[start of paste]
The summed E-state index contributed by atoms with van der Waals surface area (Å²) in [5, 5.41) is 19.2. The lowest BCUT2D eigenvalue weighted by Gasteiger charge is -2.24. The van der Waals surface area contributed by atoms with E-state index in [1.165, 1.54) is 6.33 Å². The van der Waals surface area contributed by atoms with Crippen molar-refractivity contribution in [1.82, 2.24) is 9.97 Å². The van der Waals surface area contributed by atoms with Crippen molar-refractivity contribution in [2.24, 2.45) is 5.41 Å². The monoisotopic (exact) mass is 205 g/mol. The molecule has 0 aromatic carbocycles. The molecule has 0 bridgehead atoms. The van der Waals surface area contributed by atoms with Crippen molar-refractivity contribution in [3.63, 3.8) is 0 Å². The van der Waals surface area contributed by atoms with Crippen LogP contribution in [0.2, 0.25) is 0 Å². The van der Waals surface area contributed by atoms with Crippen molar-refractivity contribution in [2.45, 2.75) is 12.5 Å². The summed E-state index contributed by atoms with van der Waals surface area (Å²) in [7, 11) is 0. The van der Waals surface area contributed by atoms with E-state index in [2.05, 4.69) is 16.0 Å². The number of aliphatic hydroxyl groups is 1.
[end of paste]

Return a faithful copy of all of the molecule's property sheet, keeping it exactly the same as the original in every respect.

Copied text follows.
The summed E-state index contributed by atoms with van der Waals surface area (Å²) in [5, 5.41) is 19.2. The lowest BCUT2D eigenvalue weighted by Gasteiger charge is -2.24. The van der Waals surface area contributed by atoms with E-state index in [1.165, 1.54) is 6.33 Å². The van der Waals surface area contributed by atoms with Crippen molar-refractivity contribution in [1.82, 2.24) is 9.97 Å². The van der Waals surface area contributed by atoms with Crippen molar-refractivity contribution in [2.24, 2.45) is 5.41 Å². The monoisotopic (exact) mass is 205 g/mol. The molecule has 0 aromatic carbocycles. The molecule has 0 bridgehead atoms. The van der Waals surface area contributed by atoms with Crippen molar-refractivity contribution in [3.63, 3.8) is 0 Å². The van der Waals surface area contributed by atoms with Crippen LogP contribution in [0.2, 0.25) is 0 Å². The van der Waals surface area contributed by atoms with Crippen molar-refractivity contribution in [2.45, 2.75) is 12.5 Å². The summed E-state index contributed by atoms with van der Waals surface area (Å²) in [7, 11) is 0. The van der Waals surface area contributed by atoms with E-state index in [2.05, 4.69) is 16.0 Å². The number of aliphatic hydroxyl groups is 1.